Immature immune systems (meaning that they haven't learned how to fight infection yet), lack of previous exposure, and more severe symptoms mean that babies under 6 months old are three times more likely to be hospitalized with flu-related complications than children of any other age.

Who Should Receive A Flu Shot

Create a protective barrier around your newborn by ensuring everyone in your household over the age of 6 months receives an annual flu vaccination. By getting vaccinated, you are less likely to catch the flu and are therefore less likely to pass it on to your infant.

Anyone who will be around your baby should also get the flu vaccine, advises Dr. Kronman. This includes parents, siblings, grandparents, and any other family members or friends who will be caring for your newborn. The flu vaccination can be administered via a shot or a nasal spray, depending on the type of vaccination.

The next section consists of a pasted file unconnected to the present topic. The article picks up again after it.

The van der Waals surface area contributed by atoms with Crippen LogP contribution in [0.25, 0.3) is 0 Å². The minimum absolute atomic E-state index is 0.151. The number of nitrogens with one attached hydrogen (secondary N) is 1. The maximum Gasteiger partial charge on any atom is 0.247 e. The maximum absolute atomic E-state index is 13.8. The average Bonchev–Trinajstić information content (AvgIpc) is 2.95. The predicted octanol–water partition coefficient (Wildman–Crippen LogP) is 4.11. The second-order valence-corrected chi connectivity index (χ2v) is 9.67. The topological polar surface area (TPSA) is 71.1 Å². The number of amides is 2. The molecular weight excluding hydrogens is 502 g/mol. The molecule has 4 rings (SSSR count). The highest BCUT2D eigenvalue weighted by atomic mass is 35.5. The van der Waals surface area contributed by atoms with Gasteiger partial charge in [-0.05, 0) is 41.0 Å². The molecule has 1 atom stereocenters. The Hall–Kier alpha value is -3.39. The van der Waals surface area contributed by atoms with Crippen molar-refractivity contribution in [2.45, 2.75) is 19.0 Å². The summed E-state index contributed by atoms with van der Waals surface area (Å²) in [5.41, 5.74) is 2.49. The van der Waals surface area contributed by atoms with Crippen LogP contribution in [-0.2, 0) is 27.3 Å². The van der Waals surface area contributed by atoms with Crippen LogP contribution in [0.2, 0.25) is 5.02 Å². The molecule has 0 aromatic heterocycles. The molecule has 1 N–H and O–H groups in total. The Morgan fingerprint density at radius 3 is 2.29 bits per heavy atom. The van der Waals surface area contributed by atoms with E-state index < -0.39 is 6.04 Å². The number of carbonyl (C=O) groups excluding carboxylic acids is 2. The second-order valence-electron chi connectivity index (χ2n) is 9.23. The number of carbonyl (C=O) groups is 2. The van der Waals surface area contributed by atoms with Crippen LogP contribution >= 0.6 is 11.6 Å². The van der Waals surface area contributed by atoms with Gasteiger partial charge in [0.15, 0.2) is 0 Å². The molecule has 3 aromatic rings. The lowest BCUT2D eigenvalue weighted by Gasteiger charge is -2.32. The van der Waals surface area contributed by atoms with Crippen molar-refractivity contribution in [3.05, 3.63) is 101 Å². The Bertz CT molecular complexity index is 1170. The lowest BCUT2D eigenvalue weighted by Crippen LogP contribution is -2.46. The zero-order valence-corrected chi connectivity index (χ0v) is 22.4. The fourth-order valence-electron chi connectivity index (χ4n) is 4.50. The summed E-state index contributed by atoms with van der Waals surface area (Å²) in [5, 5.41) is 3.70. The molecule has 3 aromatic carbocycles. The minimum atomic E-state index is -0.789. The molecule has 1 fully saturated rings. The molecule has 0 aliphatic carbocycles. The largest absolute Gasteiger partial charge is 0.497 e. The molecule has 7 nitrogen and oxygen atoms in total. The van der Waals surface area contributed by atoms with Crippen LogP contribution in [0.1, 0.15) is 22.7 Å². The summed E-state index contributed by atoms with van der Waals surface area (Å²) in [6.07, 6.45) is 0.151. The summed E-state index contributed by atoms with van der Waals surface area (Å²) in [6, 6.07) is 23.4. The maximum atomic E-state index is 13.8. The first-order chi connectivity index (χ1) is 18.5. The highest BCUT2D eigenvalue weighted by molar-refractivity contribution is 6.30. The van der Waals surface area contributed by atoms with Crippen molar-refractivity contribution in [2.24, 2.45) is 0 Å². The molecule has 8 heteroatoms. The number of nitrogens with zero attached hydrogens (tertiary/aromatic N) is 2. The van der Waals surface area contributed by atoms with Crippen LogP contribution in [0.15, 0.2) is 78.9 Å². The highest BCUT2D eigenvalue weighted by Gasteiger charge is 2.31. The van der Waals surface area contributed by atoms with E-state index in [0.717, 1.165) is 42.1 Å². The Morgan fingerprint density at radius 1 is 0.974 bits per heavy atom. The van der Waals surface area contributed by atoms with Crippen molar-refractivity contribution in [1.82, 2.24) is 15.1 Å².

When You Should Receive Your Flu Shot For Optimal Protection

Protection from a flu shot doesn’t happen immediately, so it is best to be vaccinated at least two to three weeks before meeting a new baby, says Dr. Gronvall.

However, if you get a flu shot during pregnancy, this will give the newborn a certain layer of protection. Vaccination prompts the expectant parent's immune system to create antibodies to fight the flu virus. These antibodies are then passed on to the baby.

"This protects the mother and the antibodies she makes against the flu will cross the placenta and go into the baby, protecting the infant as well," explains Dr. Kronman. As you are more likely to suffer complications from the flu during pregnancy, a flu shot will help protect both you and your baby.

How To Broach the Subject With Family Members

Although the recommendation is that anyone who comes into close contact with a newborn should receive their flu shot two to three weeks prior, the topic of vaccinations can be a polarizing subject for some families. 

To save any confusion, broach the subject well in advance of your baby's arrival. That way, you have made your expectations clear and have allowed time for any follow-up conversations. You can make the decision easier for your family members by coming to the discussion armed with the knowledge of when and where they can get their flu shot.